Big holes, small holes, many holes, few holes, holes in dirt, holes in sand, fishing holes, mining holes. A Livingston Parish committee discussed recesses in the ground of all types for nearly an hour Monday night only to reach a stalemate.

“God, I hate this job some days!” Committee Chairwoman Sonya Collins quipped amid the debate.

Last year, the Parish Council signed off on an ordinance that set restrictions on mining after a company proposed digging a gravel pit near a councilman’s neighborhood.

However, the rules apply not only to large-scale mining corporations but also to people who want to dig a half-acre pond near their house.

On Monday, the parish Ordinance Committee set out to delineate between official “pits” that would have to comply with the ordinance and private “ponds.” The difference remains unclear.

Is a 2-acre hole a pond? What about 5 acres? What if a landowner tries to dig many small holes instead of one big one? Should holes in dirt be exempted from rules governing holes in sand or gravel? Should the depth of the hole matter? What about distinguishing between commercial and private holes? But then, would that impede the ability of a landowner to sell his own dirt?

Eventually, Collins tabled the issue and said she’d talk to the parish attorney for guidance.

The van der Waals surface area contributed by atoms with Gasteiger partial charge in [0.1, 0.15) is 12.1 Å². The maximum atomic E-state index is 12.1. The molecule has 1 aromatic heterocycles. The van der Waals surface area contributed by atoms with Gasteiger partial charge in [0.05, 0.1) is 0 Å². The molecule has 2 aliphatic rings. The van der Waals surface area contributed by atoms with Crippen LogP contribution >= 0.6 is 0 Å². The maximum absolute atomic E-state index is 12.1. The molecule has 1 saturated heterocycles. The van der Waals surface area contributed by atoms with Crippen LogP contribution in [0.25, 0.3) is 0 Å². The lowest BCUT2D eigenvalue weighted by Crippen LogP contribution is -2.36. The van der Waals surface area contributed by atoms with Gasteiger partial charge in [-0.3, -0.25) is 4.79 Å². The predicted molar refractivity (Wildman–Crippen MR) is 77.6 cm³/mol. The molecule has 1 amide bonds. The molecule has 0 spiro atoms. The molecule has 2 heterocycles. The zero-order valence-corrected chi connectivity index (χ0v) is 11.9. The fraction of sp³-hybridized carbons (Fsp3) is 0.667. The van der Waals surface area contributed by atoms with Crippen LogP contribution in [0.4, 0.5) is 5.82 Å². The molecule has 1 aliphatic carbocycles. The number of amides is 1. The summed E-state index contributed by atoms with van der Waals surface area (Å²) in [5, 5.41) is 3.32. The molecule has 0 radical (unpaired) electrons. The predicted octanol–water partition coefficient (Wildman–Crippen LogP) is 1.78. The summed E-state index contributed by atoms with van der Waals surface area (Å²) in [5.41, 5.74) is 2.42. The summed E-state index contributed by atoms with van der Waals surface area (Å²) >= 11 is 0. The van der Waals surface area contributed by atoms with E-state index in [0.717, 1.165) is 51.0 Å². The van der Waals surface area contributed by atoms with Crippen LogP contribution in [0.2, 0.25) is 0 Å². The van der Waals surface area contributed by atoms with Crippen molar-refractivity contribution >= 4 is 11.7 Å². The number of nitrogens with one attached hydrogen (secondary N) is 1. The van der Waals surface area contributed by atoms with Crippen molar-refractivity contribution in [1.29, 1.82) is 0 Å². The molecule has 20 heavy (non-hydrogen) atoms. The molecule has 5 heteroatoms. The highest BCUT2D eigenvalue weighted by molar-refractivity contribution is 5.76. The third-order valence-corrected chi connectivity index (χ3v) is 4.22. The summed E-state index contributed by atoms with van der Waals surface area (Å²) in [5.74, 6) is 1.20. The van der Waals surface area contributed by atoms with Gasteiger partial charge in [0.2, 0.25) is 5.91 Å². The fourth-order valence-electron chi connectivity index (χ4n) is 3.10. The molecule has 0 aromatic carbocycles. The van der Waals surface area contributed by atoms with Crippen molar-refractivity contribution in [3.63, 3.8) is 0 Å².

“My first question? ‘Fix this damn thing,’ ” she said in an interview after the meeting.

The chairwoman said she wants to do away with the whole ordinance, and when a new council takes office next year, she expects that whoever gets elected will overturn it entirely.

The problem is that the ordinance was drafted to target a large corporation’s gravel pit, but “it blanketed everything,” said Lance West, owner of Cash Sand & Gravel, a Denham Springs company.

“I may not be able to afford getting a new property. … For a small operation, I just can’t afford it.”

The government takes its first cut with a $500 application fee for any new dig, which the ordinance states does not cover parish engineering fees. The operator also has to pay for traffic studies if any sites connect to a parish road and drainage studies if the parish and drainage district demand it. They’re also in charge of building a minimum 12-foot vegetative berm along the border of any other residential areas.

“I really believe (the ordinance) hurts you, and that’s not our intention,” Collins told several owners of local mining companies who attended the meeting.

It also can restrict landowners by saddling them with all sorts of regulations when they just want to build a fishing pond for their kids or raise the value of their property.

West said it wouldn’t be fair for the parish to selectively enforce the ordinance by writing in exceptions. He suggested dissolving the whole thing.

If the parish does decide to draw a line, he isn’t sure where it should go.

“I don’t know what to tell them,” he said.

Follow Steve Hardy on Twitter, @SteveRHardy.